Neuropsychological functioning in first-break, never-medicated adolescents with psychosis.

Department of Psychiatry, Mount Sinai School of Medicine, New York, NY 10029, USA.
Journal of Nervous & Mental Disease (Impact Factor: 1.81). 10/2004; 192(9):615-22. DOI: 10.1016/S0920-9964(03)80902-7
Source: PubMed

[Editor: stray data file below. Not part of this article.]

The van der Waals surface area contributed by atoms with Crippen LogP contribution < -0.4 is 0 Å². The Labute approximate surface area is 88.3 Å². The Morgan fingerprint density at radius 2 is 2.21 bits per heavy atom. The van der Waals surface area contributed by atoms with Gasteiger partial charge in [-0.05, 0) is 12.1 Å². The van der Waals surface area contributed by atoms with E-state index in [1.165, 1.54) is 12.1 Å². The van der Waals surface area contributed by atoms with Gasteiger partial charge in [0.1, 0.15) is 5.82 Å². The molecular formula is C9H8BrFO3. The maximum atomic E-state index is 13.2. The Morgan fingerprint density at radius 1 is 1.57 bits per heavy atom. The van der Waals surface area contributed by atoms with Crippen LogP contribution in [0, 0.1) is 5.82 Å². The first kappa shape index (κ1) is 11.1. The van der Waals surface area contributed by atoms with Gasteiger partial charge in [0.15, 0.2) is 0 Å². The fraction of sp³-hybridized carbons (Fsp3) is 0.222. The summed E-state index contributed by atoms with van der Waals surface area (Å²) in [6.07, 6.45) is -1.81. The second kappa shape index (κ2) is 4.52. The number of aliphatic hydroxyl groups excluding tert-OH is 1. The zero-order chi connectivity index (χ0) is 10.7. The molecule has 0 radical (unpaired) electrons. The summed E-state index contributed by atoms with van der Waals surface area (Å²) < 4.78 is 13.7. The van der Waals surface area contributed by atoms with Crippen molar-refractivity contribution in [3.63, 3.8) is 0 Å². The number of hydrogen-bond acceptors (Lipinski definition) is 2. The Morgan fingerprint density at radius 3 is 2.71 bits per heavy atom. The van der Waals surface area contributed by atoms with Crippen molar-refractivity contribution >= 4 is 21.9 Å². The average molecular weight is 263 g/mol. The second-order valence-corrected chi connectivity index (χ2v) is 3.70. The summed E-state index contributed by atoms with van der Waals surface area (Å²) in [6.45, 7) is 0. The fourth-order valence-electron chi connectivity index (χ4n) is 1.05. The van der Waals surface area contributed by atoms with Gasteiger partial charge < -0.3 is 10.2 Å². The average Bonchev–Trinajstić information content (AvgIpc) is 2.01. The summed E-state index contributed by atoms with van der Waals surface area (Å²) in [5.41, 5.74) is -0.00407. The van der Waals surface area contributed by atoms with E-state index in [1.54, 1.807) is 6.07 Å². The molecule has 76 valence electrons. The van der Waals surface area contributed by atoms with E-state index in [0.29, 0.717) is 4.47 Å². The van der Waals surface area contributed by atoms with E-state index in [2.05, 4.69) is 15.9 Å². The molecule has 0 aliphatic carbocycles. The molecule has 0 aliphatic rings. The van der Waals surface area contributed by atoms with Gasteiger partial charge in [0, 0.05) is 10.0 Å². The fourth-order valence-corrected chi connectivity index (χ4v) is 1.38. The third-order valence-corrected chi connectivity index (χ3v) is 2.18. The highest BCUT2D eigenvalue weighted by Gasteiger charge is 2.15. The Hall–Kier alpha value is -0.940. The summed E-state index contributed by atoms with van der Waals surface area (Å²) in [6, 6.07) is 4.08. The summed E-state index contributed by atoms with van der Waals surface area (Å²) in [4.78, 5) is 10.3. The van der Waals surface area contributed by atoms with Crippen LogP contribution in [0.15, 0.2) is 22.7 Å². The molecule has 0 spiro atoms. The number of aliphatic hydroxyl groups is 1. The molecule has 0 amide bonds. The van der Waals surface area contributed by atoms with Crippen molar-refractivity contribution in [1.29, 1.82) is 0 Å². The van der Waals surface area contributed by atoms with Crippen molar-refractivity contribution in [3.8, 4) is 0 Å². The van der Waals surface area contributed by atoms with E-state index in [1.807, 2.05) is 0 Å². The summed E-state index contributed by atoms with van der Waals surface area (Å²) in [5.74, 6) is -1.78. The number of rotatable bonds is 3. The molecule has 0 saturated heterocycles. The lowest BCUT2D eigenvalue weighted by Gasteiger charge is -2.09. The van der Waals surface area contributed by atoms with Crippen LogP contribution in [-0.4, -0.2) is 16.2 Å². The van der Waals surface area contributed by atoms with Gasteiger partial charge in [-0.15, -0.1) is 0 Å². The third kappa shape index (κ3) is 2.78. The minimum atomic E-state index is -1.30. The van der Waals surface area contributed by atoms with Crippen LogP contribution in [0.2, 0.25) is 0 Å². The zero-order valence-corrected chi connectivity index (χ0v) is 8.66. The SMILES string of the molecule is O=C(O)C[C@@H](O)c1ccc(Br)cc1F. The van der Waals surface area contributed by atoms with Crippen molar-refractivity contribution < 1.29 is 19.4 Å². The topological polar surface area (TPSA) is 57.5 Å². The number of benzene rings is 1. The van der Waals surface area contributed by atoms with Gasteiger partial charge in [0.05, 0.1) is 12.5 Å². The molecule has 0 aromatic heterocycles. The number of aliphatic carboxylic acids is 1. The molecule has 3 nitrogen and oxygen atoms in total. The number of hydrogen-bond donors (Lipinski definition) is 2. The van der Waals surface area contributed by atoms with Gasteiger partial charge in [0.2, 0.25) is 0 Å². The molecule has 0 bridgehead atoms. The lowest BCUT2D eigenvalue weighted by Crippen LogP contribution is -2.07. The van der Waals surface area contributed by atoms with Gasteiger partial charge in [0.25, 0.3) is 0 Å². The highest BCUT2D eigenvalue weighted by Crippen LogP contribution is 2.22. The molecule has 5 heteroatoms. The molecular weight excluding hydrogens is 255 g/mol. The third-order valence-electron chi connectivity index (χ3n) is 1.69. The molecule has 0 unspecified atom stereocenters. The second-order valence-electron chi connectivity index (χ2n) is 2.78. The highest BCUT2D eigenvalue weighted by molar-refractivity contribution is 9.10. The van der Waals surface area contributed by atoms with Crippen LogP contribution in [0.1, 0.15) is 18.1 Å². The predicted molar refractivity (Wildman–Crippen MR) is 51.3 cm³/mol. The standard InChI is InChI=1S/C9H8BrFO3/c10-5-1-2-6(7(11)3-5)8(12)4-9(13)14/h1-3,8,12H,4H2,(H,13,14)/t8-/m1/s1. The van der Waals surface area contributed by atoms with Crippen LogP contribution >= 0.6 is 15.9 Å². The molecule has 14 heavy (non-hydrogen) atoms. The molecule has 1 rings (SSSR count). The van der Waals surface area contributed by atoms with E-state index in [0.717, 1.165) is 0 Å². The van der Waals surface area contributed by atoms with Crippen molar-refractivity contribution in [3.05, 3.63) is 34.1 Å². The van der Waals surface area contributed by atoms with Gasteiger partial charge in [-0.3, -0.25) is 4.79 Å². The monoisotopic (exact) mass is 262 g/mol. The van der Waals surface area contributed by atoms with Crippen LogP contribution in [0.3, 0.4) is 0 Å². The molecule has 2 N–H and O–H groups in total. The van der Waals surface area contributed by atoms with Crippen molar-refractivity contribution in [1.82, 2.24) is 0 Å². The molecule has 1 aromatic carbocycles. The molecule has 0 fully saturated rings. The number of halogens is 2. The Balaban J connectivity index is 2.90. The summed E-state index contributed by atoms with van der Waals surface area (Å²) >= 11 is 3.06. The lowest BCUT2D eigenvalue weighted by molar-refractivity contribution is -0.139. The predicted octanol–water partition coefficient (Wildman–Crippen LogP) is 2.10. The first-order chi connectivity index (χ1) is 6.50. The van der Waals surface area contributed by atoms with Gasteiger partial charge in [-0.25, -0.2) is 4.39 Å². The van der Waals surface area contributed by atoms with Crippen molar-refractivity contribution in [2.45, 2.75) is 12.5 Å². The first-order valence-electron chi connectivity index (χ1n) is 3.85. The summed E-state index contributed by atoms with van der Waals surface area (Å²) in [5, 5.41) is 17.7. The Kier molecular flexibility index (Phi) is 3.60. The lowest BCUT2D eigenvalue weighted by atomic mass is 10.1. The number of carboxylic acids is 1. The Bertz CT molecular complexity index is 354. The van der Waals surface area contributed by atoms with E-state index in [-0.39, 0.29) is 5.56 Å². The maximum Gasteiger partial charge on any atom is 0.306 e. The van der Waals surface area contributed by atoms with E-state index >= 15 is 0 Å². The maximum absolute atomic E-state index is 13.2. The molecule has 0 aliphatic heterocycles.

ABSTRACT The purpose of the current study was to examine neuropsychological functioning in a group of never-medicated first-break adolescents with psychosis. It is the first report of cognition in a sample of adolescents with psychosis in which all patients were drug-naive. Twenty-nine adolescent patients (mean age = 16.07; SD = 2.00; 15 male and 14 female patients) experiencing their first psychotic episode and 17 age-matched and sex-matched normal volunteers (mean age = 16.88; SD = 2.39; 9 male and 8 female subjects) were recruited and assessed with a neuropsychological battery. Measures of attention, memory, language, executive functioning, perceptual motor processing, and motor speed were obtained. Psychiatric symptomatology, estimated verbal IQ, and parental socioeconomic status were also determined. Patients with psychosis were significantly more impaired than normal volunteers; effect sizes were greatest in the areas of executive functioning, attention, and memory, and significantly smaller in areas of language, perceptual motor processing, and motor speed. The pattern was not altered when differences in verbal IQ and parental socioeconomic status were controlled. Sex and age interactions indicated that younger male patients were particularly impaired. The findings demonstrate neuropsychological deficits in adolescents with psychosis and suggest that cognitive deficits are core symptoms in psychotic disorders.

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